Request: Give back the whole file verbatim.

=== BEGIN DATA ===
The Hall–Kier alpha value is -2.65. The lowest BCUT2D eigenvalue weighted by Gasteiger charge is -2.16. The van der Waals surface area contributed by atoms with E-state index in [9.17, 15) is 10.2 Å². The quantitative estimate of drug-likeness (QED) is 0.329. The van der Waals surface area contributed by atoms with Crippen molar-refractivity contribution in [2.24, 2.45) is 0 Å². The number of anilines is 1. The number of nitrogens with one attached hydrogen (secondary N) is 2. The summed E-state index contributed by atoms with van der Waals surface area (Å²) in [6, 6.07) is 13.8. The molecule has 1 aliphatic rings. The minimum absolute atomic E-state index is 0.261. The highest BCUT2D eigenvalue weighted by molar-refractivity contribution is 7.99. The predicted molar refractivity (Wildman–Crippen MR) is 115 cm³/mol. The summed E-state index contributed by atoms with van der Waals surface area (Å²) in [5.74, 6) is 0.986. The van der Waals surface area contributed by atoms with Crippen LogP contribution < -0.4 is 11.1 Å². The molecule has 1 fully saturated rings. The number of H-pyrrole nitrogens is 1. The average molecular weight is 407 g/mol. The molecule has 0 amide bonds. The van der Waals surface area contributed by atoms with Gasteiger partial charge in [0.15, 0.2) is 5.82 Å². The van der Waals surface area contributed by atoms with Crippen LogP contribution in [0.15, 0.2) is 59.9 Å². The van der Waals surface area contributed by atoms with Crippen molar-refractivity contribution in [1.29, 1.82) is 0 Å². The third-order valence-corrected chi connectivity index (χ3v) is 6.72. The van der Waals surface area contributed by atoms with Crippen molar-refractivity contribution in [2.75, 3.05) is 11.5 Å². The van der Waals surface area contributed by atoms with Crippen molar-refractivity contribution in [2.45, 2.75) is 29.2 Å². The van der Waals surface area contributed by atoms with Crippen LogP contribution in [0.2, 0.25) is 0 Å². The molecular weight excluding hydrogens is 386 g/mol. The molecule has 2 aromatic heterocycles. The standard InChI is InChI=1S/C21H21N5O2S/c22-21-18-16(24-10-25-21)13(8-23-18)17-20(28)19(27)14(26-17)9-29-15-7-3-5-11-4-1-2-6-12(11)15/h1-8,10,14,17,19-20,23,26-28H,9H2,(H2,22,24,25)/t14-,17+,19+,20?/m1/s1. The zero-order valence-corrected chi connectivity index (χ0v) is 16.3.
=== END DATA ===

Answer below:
The Hall–Kier alpha value is -2.65. The lowest BCUT2D eigenvalue weighted by Gasteiger charge is -2.16. The van der Waals surface area contributed by atoms with E-state index in [9.17, 15) is 10.2 Å². The quantitative estimate of drug-likeness (QED) is 0.329. The van der Waals surface area contributed by atoms with Crippen molar-refractivity contribution in [2.24, 2.45) is 0 Å². The number of anilines is 1. The number of nitrogens with one attached hydrogen (secondary N) is 2. The summed E-state index contributed by atoms with van der Waals surface area (Å²) in [6, 6.07) is 13.8. The molecule has 1 aliphatic rings. The minimum absolute atomic E-state index is 0.261. The highest BCUT2D eigenvalue weighted by molar-refractivity contribution is 7.99. The predicted molar refractivity (Wildman–Crippen MR) is 115 cm³/mol. The summed E-state index contributed by atoms with van der Waals surface area (Å²) in [5.74, 6) is 0.986. The van der Waals surface area contributed by atoms with Crippen LogP contribution < -0.4 is 11.1 Å². The molecule has 1 fully saturated rings. The number of H-pyrrole nitrogens is 1. The average molecular weight is 407 g/mol. The molecule has 0 amide bonds. The van der Waals surface area contributed by atoms with Gasteiger partial charge in [0.15, 0.2) is 5.82 Å². The van der Waals surface area contributed by atoms with Crippen LogP contribution in [0.15, 0.2) is 59.9 Å². The van der Waals surface area contributed by atoms with Crippen molar-refractivity contribution in [1.29, 1.82) is 0 Å². The third-order valence-corrected chi connectivity index (χ3v) is 6.72. The van der Waals surface area contributed by atoms with Crippen molar-refractivity contribution in [2.75, 3.05) is 11.5 Å². The van der Waals surface area contributed by atoms with Crippen molar-refractivity contribution in [2.45, 2.75) is 29.2 Å². The van der Waals surface area contributed by atoms with Crippen LogP contribution in [0.2, 0.25) is 0 Å². The molecular weight excluding hydrogens is 386 g/mol. The molecule has 2 aromatic heterocycles. The standard InChI is InChI=1S/C21H21N5O2S/c22-21-18-16(24-10-25-21)13(8-23-18)17-20(28)19(27)14(26-17)9-29-15-7-3-5-11-4-1-2-6-12(11)15/h1-8,10,14,17,19-20,23,26-28H,9H2,(H2,22,24,25)/t14-,17+,19+,20?/m1/s1. The zero-order valence-corrected chi connectivity index (χ0v) is 16.3.